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The ‘Gel-Water Diet’ Is the Weight-Loss Solution That Fights Brain Fog

Dehydration could be causing pounds to stick.


We’ve long heard that drinking more water can help us slim down — and we’re now guzzling it in record-setting quantities. So why are 75 million of us still dehydrated and overweight? Turns out, everything from processed food in our diets to our heated homes can interfere with water absorption, so “we may not get enough water into our cells, where it’s crucial for metabolism and countless other functions” explains Dana Cohen, MD, author of Quench: Beat Fatigue, Drop Weight and Heal Your Body Through the New Science of Optimum Hydration (Buy on Amazon, $25.02). The fix? A game-changing type of water found in many common foods. This ultra-hydrating water ignites so much fat burning that women report dropping up to 40 pounds in 30 days! Introducing the gel-water diet.

Hydration and Weight Loss

Most water is H2O — or so we thought. Groundbreaking research from Harvard and Cornell has found that the water in our cells and in plant cells is actually H3O2. It’s gel-like water that’s been charged by electrolytes. This gel water acts as fuel “for every action of every cell,” notes Gerald Pollack, PhD, head of the University of Washington’s Pollack Water Lab. The science is complicated, but it boils down to this: When it comes to gel water and weight loss, the stuff is magic. It primes our cells to function optimally. 

“Weight loss becomes easier than we ever thought possible. We also think better, move better, sleep better, age better,” Dr. Cohen notes. Increasing gel water “is one of the best things you can do for your body. I’ve seen ­amazing results in hundreds of patients.” 

Step 1: Eat your water.

European research shows that consuming plants rich in gel water — including most fruit and ­veggies — “is up to twice as hydrating as drinking water,” says Cohen. Gel water from plants passes more readily into our cells — and it’s denser and less likely to leak out of damaged or aging cells.

Cohen recommends six servings of gel-water-rich foods daily. Add an extra serving for every dehydrating grain-based food you eat. And avoid processed foods, which siphon off fluid during digestion. What about meat and dairy? There’s evidence that ghee and clarified butter are extremely high in gel water. 

Also key: Eat healthy fat. “Water enters cells through an oil-guarded membrane,” Cohen says. “Good fats, especially omega-3s, keep membranes supple, increasing absorption.”

Step 2: Upgrade your sip. 

Keep drinking plain water — just give it a gel upgrade by adding fruit like citrus or by sipping it with foods that are rich in potassium (like bananas and broccoli) or magnesium (like avocado and dark chocolate). A pinch of sea salt can help too. “You’ll get electrolytes that transform regular water into gel water,” Cohen explains. 

Step 3: Let it flow. 

Your fascia — spongy connective tissues that crisscross your body — acts like “an intricate water delivery system that’s activated by small movements,” says Cohen. So tap your fingers, jiggle your legs, twist in your seat. Fidgeting gets hydration flowing! Bonus: Per a Mayo Clinic study, fidgeting can burn 350 calories a day.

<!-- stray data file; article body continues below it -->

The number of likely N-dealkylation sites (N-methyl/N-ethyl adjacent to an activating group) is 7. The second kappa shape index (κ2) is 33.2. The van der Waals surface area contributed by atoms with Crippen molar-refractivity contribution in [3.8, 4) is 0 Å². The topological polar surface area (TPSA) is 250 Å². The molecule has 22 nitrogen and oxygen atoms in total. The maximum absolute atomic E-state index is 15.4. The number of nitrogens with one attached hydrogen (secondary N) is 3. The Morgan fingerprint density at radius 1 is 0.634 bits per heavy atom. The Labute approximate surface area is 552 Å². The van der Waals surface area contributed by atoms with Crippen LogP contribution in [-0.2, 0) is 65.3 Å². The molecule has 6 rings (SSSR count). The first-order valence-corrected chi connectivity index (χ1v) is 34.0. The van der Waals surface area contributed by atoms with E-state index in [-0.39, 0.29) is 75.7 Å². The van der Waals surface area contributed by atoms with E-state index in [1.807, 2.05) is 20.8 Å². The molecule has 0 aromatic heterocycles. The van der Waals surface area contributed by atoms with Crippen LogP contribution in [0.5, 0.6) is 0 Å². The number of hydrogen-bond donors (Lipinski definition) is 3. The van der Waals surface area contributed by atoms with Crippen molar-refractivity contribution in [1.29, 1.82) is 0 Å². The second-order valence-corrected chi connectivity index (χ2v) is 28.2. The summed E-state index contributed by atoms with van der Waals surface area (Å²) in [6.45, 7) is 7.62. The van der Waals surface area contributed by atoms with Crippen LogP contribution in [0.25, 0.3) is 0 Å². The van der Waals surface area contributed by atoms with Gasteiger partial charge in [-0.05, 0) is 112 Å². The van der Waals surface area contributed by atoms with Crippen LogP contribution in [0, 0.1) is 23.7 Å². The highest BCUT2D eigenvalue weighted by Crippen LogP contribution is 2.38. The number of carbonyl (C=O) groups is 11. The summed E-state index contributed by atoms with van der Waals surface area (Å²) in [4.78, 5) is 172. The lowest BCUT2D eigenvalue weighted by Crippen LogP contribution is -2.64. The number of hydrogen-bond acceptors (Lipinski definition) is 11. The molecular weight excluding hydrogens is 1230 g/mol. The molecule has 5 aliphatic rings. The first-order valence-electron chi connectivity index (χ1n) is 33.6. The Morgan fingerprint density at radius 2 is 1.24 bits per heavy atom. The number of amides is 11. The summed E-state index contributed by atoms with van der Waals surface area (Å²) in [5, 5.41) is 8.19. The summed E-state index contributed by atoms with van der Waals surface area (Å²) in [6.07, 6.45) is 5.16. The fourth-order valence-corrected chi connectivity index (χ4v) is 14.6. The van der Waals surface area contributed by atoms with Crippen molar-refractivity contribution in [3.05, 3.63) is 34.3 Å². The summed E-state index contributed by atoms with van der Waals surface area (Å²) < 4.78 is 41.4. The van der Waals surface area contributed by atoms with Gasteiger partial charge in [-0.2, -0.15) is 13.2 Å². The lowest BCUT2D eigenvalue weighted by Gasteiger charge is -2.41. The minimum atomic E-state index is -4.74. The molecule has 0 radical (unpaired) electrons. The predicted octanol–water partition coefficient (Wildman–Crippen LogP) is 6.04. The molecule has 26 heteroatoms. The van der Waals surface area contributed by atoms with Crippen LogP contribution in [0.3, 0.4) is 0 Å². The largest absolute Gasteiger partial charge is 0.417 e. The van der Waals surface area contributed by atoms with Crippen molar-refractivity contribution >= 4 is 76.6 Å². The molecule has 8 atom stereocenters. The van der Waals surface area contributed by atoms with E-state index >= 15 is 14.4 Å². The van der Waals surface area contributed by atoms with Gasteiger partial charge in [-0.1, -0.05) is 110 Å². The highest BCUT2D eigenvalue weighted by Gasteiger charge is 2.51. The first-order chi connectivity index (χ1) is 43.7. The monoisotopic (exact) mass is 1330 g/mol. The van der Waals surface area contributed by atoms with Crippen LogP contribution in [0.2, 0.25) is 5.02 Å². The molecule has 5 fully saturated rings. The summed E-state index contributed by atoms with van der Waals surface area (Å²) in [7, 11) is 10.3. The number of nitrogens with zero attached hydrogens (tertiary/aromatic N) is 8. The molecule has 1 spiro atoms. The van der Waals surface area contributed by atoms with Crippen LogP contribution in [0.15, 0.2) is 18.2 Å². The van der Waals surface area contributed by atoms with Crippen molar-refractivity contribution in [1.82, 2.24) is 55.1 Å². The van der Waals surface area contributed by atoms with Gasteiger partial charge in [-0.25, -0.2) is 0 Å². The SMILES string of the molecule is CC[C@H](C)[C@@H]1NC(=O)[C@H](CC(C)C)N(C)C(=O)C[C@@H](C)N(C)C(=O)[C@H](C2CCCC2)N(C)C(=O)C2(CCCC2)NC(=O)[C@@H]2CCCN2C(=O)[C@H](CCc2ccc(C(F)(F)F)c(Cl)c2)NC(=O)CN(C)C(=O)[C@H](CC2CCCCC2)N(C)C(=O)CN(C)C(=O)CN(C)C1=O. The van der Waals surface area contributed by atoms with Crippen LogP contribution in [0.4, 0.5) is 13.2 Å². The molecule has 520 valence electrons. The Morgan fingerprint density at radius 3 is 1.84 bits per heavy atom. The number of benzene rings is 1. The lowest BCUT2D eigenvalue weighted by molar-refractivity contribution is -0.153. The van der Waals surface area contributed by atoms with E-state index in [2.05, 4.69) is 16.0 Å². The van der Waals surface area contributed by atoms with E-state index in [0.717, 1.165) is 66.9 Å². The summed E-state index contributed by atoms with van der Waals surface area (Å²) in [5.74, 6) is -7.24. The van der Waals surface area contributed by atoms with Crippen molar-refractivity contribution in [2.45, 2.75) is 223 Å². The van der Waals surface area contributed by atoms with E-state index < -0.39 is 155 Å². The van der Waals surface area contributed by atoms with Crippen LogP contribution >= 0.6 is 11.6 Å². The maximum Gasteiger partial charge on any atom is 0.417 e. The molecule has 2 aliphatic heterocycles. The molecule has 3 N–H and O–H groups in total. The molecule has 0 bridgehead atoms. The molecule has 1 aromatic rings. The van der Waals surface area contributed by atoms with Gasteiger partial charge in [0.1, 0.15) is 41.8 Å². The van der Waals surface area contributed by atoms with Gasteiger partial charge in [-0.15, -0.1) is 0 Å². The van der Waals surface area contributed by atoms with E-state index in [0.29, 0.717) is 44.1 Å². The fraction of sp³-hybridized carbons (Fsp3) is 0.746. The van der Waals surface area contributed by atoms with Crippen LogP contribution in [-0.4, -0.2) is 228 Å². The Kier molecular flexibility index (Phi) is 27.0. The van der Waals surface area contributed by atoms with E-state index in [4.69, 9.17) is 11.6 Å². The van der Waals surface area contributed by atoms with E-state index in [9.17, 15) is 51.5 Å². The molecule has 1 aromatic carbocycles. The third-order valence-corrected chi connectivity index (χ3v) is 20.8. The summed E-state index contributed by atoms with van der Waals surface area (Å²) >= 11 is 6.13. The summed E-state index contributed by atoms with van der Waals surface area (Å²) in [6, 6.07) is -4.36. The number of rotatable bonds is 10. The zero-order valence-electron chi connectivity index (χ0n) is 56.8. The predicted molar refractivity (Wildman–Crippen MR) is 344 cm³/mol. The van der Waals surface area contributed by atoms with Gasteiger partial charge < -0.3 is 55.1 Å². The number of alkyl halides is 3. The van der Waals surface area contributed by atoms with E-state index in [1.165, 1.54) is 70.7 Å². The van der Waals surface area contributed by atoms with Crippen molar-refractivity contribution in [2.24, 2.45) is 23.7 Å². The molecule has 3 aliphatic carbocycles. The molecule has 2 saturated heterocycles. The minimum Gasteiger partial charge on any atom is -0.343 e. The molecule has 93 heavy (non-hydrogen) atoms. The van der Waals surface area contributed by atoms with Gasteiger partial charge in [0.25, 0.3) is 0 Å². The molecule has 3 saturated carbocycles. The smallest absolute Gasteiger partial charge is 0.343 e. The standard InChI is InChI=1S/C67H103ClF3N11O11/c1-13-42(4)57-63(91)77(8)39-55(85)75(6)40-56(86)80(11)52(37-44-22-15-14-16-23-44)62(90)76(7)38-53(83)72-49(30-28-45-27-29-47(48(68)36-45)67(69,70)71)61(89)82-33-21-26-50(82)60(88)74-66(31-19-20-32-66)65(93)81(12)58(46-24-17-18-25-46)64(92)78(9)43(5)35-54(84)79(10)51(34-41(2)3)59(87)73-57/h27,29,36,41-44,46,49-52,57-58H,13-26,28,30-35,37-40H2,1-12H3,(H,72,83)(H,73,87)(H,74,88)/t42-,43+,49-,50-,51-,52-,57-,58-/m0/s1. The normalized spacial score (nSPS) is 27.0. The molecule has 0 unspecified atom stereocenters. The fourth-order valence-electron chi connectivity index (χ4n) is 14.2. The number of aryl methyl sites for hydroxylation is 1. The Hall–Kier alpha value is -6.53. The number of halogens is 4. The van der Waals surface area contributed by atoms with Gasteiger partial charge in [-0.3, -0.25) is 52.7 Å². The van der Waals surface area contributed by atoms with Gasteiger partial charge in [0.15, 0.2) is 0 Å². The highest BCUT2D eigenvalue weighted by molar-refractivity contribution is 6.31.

Gel-Water Diet Weight-Loss Results

Pittsburgh mom Pamela Brace, 47, has seen the power of gel water. When her local Curves gym recommended a plan that emphasizes hydration, she replaced chips with sliced veggies, cookies with gel-water-boosting cashews, soda with lemon water, and added tons of veggies to her nightly Lean Cuisine. Gentle workouts at Curves helped disperse water through Pam’s body — and she felt reborn. “I’ve never been able to stick to diets before,” she says. “I lost 180 pounds in 14 months. I think everyone should try this.” 

Sample Hydrating Meal Plan

Improving hydration works with any diet or with no diet at all, say experts. Just aim for 6 daily servings of gel-water-rich plants; add extra when you make dehydrating picks (like grains or processed food). Best bets: apples, berries, carrots, celery, citrus, cruciferous veggies, kiwi, cucumbers, grapes, greens, melon, pears, peppers, pineapple, tomatoes, and zucchini. Chia seeds, coconut, and ghee also have gel water. Electrolyte-rich foods (sweet potatoes, cashews) and good fats (olive oil, avocado) also promote hydration. Always get a doctor’s okay to try any new weight-loss approach. 

Gel-Water Recipes

Breakfast: Loaded Oatmeal: Prepare your favorite oats with unsweetened coconut milk, then pile on hydrating toppings, such as sliced fruit, nuts, and chia seeds.

Lunch: Autumn Salad: Top mixed greens with seasonal additions like sliced apple, diced roasted sweet potato, celery, and onion. Enjoy with a serving of protein (like chicken or goat cheese) and olive oil vinaigrette.

Dinner: Zoodles Marinara: Spiralize two zucchinis; toss with a dash of Italian seasoning plus salt and pepper, then sauté lightly in olive oil over medium heat. Serve with your favorite marinara and optional turkey meatballs and/or Parmesan.

Ultra-Hydrating Raspberry Smoothie Bowl

Cohen recommends a daily smoothie snack since blending gel-water–rich foods makes their hydration even easier to absorb. To make one, try this recipe:

  • 1 Tbsp. chia seeds
  • 1/2 cup unsweetened coconut milk
  • 1/2 heaping cup frozen raspberries
  • 2 Tbsp. any nut butter
  • 1-2 tsp. maple syrup
  • 1 tsp. grated ginger
  • 1/4 tsp. cardamom or cinnamon
  • Pinch sea salt 
  • 1 cup filtered water
  • Optional garnishes: fruit, nuts, unsweetened coconut flakes 

In blender, blitz all ingredients except garnishes. If the smoothie is too thick, add a bit more water to achieve a sorbet-like texture. Garnish as desired; enjoy with a spoon. (Makes one serving.)

This article originally appeared in our print magazine.

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